Today, I’m a slave to the onslaught. Sneaking looks at my cellphone for game updates, browsing tiny Web type like an addict, voraciously reading every posting about the Dodgers that I can find online. It’s a ridiculous bounty. And yes, I can get frustrated when I have to wait painful extra seconds for the latest pitch. But in the end, I just have to laugh. We have it good — a little too good, maybe.

Dec 09

The possible dream

My 6-year-old son got a small air hockey game for Hanukkah.  Before bedtime tonight, he was playing with his 8-year-old sister. It started off uneventfully, but then things got more heated.

At one point, the puck went into a corner and my son moved it with his hand.

Daughter: “You can’t do that.”

Son: “I had to.”

Daughter: “It’s not allowed!”

Son: “I had to! It was impossible.”

Daughter: “Nothing’s impossible.”

Son: “Some things are impossible.”

Daughter: “Like what?”

Son: “Like … seeing God.”

Daughter: “Seeing God’s possible.”

To be clear, anything’s possible when there’s a game on the line.

Nov 17

Pride, teamwork and the Tooth Fairy

“Daddy, I have a surprise for you.”

My 8-year-old daughter has been tooth-loss challenged her whole life.  She was the last kid in her class to lose a tooth, watching with agony as the Tooth Fairy visited every one of her friends’ bedrooms but never her own. Finally, she had a breakthrough this year, but still, it’s been slow going.  Her remaining front tooth had been hanging on like a monkey on a vine, hanging on with the tenacity of Alex Cora at the plate against Matt Clement.

Finally, as I greeted her after work Monday night, just before dinner, she opened her mouth and showed the double-sized gap. Victory!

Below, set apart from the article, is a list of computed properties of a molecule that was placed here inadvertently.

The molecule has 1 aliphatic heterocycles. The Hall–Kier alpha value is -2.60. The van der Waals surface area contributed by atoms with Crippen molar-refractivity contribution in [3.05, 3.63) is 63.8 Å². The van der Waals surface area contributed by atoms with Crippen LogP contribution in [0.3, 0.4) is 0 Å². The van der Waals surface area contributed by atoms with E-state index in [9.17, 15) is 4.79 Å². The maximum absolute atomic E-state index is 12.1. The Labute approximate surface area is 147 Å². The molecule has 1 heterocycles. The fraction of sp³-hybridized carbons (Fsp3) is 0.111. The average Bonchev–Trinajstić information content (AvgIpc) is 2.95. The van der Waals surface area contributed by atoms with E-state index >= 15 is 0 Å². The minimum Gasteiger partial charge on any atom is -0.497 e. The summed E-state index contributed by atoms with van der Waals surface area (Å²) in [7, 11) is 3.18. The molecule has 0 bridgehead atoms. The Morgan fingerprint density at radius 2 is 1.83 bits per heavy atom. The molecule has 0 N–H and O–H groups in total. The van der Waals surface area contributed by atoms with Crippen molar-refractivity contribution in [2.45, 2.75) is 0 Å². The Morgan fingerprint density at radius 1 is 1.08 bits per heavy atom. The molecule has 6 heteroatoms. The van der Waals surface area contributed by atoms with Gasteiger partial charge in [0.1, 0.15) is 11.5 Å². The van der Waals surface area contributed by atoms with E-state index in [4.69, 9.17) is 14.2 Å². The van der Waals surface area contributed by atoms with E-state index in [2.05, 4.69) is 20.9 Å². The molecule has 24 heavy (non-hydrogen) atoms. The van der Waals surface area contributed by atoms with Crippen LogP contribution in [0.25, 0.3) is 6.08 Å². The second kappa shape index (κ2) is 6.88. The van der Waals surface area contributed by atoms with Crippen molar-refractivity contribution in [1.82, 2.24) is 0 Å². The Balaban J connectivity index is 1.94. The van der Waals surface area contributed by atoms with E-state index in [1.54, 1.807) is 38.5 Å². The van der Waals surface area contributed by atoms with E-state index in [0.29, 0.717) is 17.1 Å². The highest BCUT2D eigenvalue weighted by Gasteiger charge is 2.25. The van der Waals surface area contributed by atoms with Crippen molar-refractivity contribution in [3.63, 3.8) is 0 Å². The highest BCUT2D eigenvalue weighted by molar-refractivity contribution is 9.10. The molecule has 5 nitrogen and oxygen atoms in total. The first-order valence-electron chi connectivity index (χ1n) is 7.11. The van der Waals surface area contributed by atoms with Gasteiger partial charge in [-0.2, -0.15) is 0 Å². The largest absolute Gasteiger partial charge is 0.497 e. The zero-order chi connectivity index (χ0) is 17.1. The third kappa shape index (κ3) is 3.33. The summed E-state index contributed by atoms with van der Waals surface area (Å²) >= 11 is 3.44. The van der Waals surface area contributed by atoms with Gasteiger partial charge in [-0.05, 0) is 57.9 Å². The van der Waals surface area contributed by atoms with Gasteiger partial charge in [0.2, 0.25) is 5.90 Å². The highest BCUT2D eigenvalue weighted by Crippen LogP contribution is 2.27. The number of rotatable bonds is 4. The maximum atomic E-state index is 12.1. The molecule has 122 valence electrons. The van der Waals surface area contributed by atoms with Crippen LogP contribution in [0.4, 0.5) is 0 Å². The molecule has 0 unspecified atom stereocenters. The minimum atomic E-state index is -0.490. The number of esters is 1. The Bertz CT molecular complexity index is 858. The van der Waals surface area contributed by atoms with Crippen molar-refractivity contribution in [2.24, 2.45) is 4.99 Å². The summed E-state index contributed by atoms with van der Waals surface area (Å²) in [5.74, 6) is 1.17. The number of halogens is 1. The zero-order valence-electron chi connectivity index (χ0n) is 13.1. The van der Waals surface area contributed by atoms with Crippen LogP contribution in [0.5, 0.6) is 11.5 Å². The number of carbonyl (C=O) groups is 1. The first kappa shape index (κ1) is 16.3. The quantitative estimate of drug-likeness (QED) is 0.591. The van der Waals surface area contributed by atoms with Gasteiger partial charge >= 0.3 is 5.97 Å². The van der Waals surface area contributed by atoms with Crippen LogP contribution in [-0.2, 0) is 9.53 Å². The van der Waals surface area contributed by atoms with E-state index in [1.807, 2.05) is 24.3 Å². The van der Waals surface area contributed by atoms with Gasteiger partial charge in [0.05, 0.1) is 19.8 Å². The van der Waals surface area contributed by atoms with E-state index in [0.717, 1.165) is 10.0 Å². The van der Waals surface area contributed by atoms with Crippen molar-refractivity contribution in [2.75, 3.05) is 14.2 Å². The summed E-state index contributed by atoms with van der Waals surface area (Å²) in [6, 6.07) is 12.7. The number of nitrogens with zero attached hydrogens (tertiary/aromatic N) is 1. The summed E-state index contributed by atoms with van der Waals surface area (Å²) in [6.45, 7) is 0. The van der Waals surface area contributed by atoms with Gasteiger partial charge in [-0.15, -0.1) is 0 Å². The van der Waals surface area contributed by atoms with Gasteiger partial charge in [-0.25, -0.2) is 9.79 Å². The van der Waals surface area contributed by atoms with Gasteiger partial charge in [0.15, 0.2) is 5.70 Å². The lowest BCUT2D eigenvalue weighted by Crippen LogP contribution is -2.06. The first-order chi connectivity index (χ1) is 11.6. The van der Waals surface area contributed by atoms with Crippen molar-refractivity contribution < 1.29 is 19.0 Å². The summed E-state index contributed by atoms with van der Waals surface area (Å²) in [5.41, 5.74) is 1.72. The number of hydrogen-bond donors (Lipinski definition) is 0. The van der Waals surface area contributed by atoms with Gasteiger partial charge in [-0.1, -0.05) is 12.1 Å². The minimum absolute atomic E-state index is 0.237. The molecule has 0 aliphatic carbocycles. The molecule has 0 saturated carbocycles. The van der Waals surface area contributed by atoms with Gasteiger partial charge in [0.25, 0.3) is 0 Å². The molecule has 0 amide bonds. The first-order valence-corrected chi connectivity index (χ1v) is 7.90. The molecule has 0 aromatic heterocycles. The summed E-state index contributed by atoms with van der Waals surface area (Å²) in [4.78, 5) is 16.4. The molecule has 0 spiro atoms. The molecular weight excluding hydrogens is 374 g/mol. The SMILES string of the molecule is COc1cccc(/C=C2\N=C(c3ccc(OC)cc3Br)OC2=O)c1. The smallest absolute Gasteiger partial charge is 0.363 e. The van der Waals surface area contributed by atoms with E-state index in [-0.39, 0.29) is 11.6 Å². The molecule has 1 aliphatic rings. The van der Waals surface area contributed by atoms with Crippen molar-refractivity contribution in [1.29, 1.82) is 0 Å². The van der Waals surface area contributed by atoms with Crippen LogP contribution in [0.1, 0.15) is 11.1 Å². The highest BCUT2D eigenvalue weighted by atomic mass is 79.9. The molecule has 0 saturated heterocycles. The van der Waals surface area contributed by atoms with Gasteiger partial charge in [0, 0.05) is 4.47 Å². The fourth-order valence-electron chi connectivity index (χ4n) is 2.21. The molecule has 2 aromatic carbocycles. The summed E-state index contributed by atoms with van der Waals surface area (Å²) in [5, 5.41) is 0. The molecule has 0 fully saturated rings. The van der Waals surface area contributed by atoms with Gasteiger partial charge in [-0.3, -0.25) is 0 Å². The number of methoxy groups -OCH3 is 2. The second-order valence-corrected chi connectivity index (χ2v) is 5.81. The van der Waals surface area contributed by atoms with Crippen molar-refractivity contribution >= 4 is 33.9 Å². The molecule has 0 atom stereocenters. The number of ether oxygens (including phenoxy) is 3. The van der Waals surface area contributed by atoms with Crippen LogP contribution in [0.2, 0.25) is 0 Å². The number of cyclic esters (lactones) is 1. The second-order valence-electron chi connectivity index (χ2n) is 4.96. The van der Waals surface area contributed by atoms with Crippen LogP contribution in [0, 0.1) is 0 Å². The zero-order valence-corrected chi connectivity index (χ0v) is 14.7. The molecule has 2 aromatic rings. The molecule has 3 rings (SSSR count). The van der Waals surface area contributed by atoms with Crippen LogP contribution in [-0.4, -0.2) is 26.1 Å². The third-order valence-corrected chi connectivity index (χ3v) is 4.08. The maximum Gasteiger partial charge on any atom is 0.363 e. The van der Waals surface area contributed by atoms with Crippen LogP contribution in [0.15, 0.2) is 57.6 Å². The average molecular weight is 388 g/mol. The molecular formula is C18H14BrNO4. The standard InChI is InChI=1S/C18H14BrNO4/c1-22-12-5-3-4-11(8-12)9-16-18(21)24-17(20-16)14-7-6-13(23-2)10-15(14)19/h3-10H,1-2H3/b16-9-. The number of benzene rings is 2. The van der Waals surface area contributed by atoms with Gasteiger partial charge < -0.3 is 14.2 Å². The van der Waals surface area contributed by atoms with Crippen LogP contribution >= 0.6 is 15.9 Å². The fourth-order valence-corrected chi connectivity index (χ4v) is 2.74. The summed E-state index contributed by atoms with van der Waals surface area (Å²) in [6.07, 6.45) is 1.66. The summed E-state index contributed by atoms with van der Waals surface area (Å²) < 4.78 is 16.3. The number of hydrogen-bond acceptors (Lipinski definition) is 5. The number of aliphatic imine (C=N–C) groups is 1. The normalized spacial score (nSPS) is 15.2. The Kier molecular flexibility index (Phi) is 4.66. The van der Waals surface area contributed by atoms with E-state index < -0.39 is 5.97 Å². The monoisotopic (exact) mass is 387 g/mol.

Not to be outdone in his desire to reap a ruthless, toothless reward is my 6-year-old son. Tooth loss comes more naturally to him, and conveniently, he had a wiggler front and center on his bottom row. Merging greed with courage, he asked his mom if she might be able to pull it out.  It was close enough to make it possible … annnnnd … victory!

Ladies and gentlemen, we had a doubleheader.

My wife makes the Tooth Fairy arrangements in our household. But as she went into my daughter’s bedroom late at night, the boy, who chooses to sleep on her floor in a sleeping bag most nights, sat straight up. My wife had to withdraw discreetly. She then declared herself too tired to stay up any later, and so, for the first time ever, Tooth Fairy logistics fell to me.

This was something like replacing Clayton Kershaw with Ramon Ortiz.

I mean, sure, if I could just groove a fastball past these kids, there’d be no problem. But their heads were just hammered to their pillows. It was going to take some sort of clever curve to strike this exchange of cash for choppers. Plus, their floor creaks like Independence Day fireworks.  Conditions were against me.

My first time in, there was just no chance.  My son stirred again, sitting up.  I asked if he was okay, as if I just happened to be hanging out in the neighborhood, kissed him and left the room.

Well past midnight, I gave it another go.  This time, my son stayed asleep. But I couldn’t reach either tooth, not without using a forklift to boost their noggins from their pillows.  How does the Tooth Fairy do this?

A little after 4 a.m., I woke myself up for a third attempt.  Time was running short.  I went in, and finally had some luck. They had shifted positions. I could reach my daughter’s tooth, safe in its little Tooth Fairy pouch. I extracted it and replaced it with her reward ($3, upped from $2 thanks to the ever-increasing peer pressure of classmates who have been getting $5 – no lie!).

However, though my son was now near the edge of his pillow, I could not find that tooth.  He had to be lying right on top of it or something.  I was beside myself.  I tried and tried to get my hand to it, but I just couldn’t.  Worried that the jig would soon be up, I stuffed the money underneath and just hoped that somehow, there would be a chance to get the tooth before he woke up.

When I came back into our bedroom, my wife had awakened, wondering what I was doing.  I cursed the Tooth Fairy nightmare I was enduring. She didn’t hesitate. Coming out of the bullpen like Orel Hershiser in the ’88 NLCS, she went in for the save.

And here’s the evanascent point of this post.

Teamwork dictated that I would root for her to succeed. Pride dictated that I wanted her to have as much trouble as I did.  I was torn.  Her success would shine a light on my failing. Her failure would threaten to bring down the entire carefully constructed Tooth Fairy enterprise.

“Be mature,” I finally said to myself. “You want her to get that tooth.”